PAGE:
NIAID Tick Tests
Researchers at the National Institute of Allergy and Infectious Diseases (NIAID) are in the middle of a clinical trial looking at xenodiagnosis in humans. The method has been tested with animals before but this is the first human trial involving ticks feeding on volunteers in the hope of increasing knowledge about Lyme disease. Dr Adrian Marques is leading the study which aims to open up new research directions around post-treatment Lyme disease syndrome, Chronic Lyme disease, and persistent infection with Borrelia.
Patients Keen to be Bitten
The chance to turn the tables on ticks means that the study is not short of volunteers, even though those participating in the trial will have thirty ticks attached to them for several days. The ticks are positioned on the skin under a filter and covered with a dressing to stop them migrating over the four or five day period in which they remain in place. Ticks are thought to take an average of thirty-six hours from first biting a human host to transmit the bacteria, with little risk of infection if they are removed within the first twenty-four hours of being attached. This is different for European and Asian tick species which are thought more likely to carry the Lyme disease bacteria present in the saliva, allowing for faster transmission to their host. Ironically, more recent studies suggest that the capacity for ticks’ saliva to facilitate transmission could actually have applications for cancer treatment.
Who Can Take Part in the Lyme Disease Trial?
To be eligible to take part in the trial, patients must be over eighteen and have had the erythema migrans Lyme disease rash and antibiotic treatment in the past four months. Patients having had antibiotics in the last month are excluded from the study however. Those diagnosed with early or late Lyme disease, who have received antibiotics, and who still have high circulating levels of antibodies to Borrelia burgdorferi are still eligible for the study into Chronic Lyme disease, as are those treated more than three months ago who have new symptoms associated with Lyme disease more than six months after completing antibiotic therapy. Those with Lyme arthritis are also able to take part in the study as well as healthy volunteers with no history of Lyme disease infection, meaning that the families and friends of Lyme disease sufferers also have a way of helping research.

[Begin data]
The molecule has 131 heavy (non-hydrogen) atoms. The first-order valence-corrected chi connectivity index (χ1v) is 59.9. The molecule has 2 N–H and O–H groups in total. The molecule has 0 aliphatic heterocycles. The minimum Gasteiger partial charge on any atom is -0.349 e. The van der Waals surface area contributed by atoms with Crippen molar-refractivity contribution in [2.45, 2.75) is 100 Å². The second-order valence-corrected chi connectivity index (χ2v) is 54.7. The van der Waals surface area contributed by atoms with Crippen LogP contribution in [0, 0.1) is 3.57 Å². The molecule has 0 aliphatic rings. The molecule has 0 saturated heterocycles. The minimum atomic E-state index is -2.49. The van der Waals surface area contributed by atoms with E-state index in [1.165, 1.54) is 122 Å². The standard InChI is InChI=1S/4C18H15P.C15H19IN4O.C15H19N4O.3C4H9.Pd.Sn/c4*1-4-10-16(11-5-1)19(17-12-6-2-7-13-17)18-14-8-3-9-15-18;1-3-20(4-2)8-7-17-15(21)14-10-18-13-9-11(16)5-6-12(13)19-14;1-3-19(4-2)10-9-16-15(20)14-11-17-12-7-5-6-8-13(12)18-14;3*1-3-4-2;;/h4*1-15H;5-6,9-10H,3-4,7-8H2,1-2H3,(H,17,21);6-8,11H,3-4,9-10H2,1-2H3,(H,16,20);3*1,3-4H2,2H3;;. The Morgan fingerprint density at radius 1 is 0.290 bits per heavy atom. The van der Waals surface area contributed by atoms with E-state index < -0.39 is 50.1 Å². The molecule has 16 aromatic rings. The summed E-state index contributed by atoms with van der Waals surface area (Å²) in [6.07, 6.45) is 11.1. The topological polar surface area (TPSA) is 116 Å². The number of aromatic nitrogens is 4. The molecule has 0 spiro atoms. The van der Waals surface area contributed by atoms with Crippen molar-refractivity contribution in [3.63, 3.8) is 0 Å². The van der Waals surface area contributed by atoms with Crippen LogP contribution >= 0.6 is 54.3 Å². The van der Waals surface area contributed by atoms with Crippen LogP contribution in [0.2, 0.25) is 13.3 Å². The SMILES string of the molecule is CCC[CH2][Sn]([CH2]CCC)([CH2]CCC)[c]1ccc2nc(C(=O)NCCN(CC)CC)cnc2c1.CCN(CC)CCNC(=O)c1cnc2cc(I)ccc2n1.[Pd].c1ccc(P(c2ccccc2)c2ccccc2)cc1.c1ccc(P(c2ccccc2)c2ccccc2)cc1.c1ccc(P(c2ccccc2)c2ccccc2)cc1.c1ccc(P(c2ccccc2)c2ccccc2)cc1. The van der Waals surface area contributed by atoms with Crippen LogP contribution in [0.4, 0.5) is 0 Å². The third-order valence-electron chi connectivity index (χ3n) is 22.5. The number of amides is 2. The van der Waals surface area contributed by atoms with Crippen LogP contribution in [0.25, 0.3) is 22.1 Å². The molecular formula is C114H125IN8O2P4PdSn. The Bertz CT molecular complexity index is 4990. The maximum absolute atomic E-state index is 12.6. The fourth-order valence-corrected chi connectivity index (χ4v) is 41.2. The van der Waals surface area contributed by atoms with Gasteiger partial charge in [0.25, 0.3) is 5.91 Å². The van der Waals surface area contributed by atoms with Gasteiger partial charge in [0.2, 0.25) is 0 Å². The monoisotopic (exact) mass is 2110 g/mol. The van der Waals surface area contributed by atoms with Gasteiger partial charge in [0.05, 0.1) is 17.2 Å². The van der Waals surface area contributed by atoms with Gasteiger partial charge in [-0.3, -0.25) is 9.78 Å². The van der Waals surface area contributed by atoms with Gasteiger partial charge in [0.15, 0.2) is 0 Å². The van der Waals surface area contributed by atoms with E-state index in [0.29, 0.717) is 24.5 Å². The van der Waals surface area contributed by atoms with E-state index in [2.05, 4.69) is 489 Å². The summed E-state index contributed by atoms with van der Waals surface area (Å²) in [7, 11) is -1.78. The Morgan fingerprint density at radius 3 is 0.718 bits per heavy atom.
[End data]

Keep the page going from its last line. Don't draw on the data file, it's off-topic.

How Xenodiagnosis Works
Patients taking part in the study will have an initial physical examination, medical history and blood samples taken, prior to having their first study visit involving ticks. This will include a strip of filter paper containing twenty to thirty disease-free ticks being placed on the volunteer’s skin, at the site of a Lyme disease rash or symptomatic area where appropriate. Four to six days later, the ticks will be removed, collected, and sent for assessments. A skin biopsy will be taken from the participants, as well as another blood sample, before a final blood sample is taken a month afterwards. A list of exclusion criteria is also available and includes such things as autoimmune illness requiring aggressive treatment, pregnancy or lactation, and recent use of oral steroids.
Clinical Trial Results Anticipated
Unfortunately, the trial is to continue over three more years, with the earliest completion date at July 2015. There is hope that some preliminary results and indications will be published sooner in order to allow other researchers to consider their investigative path in the meantime. Patients previously turned down for treatment or who cannot get insurance coverage for Chronic Lyme disease treatment may see this new technique of xenodiagnosis as their last chance to prove that their symptoms and suffering are real. Just how many are willing to endure five days walking around with ticks attached to them remains to be seen.
Chronic Lyme Disease and Post-Treatment Lyme Disease Syndrome
The existence of Chronic Lyme disease has been questioned by medical authorities and remains controversial, with the term Post-Treatment Lyme Disease Syndrome preferred in orthodox medical circles. This assumes that a patient has been diagnosed with Lyme disease, has been treated with antibiotics according to current guidelines, and yet continues to have symptoms reminiscent of the infection. Antibiotic treatment is said to be effective in most cases but around 20% of patients report subsequent symptoms, either continuing after treatment or recurring at a later date. PTLDS could be due to the damage inflicted on the body during the infected period, or an effect on the immune system which leads to further damage through autoimmune attack. Nothing has been clearly demonstrated however and, with the number of infections growing each year, it is hoped that this trial into xenodiagnosis will, at the very least, offer an alternative to current inadequate Lyme disease testing.